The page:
Last week I had the opportunity to debate/discuss the modern administrative state with Stephen Presser at an event hosted by the Federalist Society’s Austin, Texas, Lawyers’ Chapter. In preparation for our discussion, I read Professor Presser’s fascinating new book Law Professors: Three Centuries of Shaping American Law.
Although the book is not focused on administrative law, I thought I’d do a quick post here recommending the book to readers of the blog. Here’s a summary of the book from the Amazon description:
There is no nation in which the teachers of law play a more prominent role than in the United States. In this unique volume Stephen Presser, a law professor for four decades, explains how his colleagues have both furthered and frustrated the American ideals that ours is a government of laws not men, and that our legal system ought to promote justice for all. In a dazzling review of three centuries of teaching about American law, from Blackstone to Barack Obama, Presser shows how these extraordinary men and women shaped not only our law, but also our politics and culture.
What I really enjoyed about the book is that it tells the story of the development of American law through a couple dozen short chapters on various law professors from Blackstone and Holmes through Scalia and Sunstein. It’s a long book but a quick read, and it provides a great introduction to the various movements in the American legal academy. For administrative law folks, the chapter on Roscoe Pound is particularly interesting. To be sure, Professor Presser is telling the story through a critical and conservative lens, and I think he’s too hard on some scholars and not hard enough on others. But the book provides a great overview of and introduction to American legal thought for aspiring academics, junior legal scholars who don’t have the big picture yet (like me), and law nerds more generally.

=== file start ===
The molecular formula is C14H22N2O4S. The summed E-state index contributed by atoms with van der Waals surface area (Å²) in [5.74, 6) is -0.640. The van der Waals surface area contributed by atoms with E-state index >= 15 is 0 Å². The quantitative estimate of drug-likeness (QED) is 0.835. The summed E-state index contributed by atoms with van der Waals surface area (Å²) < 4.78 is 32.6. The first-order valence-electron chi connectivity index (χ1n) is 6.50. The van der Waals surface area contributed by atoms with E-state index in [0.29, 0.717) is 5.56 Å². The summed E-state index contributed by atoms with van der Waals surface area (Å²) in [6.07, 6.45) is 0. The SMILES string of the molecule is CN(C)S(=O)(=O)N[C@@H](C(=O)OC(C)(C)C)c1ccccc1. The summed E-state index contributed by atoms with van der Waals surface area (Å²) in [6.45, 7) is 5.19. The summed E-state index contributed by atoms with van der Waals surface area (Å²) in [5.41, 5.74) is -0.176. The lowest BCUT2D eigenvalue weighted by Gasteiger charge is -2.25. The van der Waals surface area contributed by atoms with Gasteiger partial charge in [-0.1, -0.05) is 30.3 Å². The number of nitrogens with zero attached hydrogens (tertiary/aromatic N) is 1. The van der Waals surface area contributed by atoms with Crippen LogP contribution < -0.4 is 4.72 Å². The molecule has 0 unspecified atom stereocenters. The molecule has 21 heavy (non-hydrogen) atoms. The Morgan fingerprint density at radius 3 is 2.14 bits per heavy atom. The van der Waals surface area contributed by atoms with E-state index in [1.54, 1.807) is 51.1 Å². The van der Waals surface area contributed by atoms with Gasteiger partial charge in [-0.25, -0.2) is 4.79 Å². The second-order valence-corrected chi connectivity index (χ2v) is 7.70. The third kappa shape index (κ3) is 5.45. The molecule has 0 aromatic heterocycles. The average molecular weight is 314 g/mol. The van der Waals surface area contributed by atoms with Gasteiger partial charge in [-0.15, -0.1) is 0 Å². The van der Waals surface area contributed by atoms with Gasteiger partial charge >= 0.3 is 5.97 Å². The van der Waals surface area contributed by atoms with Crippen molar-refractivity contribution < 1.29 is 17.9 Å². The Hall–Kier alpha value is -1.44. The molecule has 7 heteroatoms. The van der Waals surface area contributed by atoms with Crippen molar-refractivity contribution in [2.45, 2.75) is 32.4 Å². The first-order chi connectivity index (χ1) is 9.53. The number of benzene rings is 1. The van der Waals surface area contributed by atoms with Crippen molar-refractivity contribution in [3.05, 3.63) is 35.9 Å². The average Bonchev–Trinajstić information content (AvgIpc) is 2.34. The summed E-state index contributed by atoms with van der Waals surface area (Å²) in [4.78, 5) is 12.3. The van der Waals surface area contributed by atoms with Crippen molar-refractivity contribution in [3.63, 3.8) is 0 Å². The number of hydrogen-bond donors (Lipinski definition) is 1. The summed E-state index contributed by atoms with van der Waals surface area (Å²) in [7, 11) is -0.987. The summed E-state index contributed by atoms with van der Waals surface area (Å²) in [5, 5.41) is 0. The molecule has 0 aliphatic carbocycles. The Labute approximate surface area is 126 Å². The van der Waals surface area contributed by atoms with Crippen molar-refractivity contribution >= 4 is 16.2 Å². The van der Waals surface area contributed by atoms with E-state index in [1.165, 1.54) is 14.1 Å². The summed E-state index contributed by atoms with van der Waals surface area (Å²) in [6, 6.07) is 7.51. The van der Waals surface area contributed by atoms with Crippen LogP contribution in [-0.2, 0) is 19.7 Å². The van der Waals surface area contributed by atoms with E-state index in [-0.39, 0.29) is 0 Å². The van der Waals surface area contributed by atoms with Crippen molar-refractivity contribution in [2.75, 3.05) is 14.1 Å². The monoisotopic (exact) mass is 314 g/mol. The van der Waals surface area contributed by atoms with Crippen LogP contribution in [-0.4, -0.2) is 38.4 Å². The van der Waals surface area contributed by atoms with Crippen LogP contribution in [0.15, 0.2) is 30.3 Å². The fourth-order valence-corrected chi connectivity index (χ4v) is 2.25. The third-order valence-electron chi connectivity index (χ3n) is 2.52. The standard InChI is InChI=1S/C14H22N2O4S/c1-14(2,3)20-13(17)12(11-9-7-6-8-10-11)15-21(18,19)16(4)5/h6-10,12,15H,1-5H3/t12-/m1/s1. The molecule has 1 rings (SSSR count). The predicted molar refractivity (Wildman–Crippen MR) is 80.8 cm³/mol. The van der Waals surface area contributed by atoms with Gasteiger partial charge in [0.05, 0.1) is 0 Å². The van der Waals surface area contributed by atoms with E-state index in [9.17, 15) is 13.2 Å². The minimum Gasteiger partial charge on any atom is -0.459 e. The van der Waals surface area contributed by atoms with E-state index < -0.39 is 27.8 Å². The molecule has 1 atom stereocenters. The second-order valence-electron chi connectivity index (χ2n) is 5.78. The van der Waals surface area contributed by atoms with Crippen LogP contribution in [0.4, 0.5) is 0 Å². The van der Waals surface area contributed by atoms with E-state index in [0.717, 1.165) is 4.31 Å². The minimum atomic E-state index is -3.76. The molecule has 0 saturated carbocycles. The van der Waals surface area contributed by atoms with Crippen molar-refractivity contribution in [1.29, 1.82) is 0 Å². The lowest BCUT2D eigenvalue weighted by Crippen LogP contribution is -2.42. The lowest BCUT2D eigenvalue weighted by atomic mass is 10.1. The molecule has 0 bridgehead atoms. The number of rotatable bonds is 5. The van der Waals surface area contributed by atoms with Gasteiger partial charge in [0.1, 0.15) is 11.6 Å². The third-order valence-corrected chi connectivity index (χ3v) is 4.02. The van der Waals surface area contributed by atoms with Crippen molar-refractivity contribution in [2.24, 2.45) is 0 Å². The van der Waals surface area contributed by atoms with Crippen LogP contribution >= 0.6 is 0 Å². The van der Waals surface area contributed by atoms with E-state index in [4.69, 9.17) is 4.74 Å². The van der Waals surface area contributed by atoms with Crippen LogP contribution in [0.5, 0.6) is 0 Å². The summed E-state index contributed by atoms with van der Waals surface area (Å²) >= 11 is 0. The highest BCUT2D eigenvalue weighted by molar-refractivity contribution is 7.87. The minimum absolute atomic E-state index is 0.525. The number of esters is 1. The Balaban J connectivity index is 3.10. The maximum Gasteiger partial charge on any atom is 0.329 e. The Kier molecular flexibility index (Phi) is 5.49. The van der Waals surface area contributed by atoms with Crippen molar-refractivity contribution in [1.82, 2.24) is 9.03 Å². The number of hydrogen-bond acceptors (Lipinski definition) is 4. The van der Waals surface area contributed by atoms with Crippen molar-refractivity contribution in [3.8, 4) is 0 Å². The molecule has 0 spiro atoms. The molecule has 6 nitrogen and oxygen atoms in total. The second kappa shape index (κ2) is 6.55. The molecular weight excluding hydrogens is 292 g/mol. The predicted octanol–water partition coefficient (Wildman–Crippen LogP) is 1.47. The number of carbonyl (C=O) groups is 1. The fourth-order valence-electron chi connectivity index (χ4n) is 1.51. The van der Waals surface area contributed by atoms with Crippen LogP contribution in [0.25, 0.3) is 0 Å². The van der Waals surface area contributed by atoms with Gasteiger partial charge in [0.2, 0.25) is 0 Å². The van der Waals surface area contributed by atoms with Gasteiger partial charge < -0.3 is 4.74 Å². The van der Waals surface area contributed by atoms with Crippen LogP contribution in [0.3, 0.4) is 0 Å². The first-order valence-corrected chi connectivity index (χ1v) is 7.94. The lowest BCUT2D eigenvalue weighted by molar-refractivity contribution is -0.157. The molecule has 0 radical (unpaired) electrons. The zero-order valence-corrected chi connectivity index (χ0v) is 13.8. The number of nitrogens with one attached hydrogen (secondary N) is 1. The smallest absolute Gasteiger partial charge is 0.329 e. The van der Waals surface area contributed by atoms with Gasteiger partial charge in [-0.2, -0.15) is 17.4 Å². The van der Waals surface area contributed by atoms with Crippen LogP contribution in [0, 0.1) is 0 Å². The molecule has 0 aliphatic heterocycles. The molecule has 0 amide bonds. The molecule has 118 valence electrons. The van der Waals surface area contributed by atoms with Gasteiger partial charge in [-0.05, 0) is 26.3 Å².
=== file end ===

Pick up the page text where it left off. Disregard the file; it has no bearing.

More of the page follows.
If you need more information before deciding whether to read the book, check out the various reviews to date. Here’s a snippet from a review at the Library of Law and Liberty:
Law Professors is an exceptionally fine book—written in a sprightly style, well-illustrated, logically organized, and containing (as befits a scholarly tome) a detailed index. Displaying an easy but encyclopedic mastery of legal history, Presser covers American law from its English common law roots to the present, using as his pedagogical tool chapter-length sketches of influential legal figures (all of whom served at some point as law professors). He chronologically profiles in this manner 20 individuals, from Sir William Blackstone to former President Barack Obama. . . .
In a format that some readers will recognize from West’s “Nutshell” series, Presser dispenses with the jargon and pretense so typical of law review articles, explaining with elegant simplicity such concepts natural law, common law, civil law, formalism, legal realism, “critical legal studies,” “law and economics,” originalism, and critical race theory. Some of the figures he profiles to represent the different schools of thought are known to many readers, such as Oliver Wendell Holmes, Jr., Roscoe Pound (including his “sociological jurisprudence”), Karl Llewellyn, Herbert Wechsler, Ronald Dworkin, Richard Posner, Cass Sunstein, and Antonin Scalia. Others are influential but not as well-known, such as Mary Ann Glendon, Paul Carrington, and Patricia Williams. Law Professors is thorough, mentioning in text or footnotes several figures who have been largely lost to history. (I was pleased to see Leon Green mentioned, although Robert Bork and Randy Barnett unaccountably get short shrift.)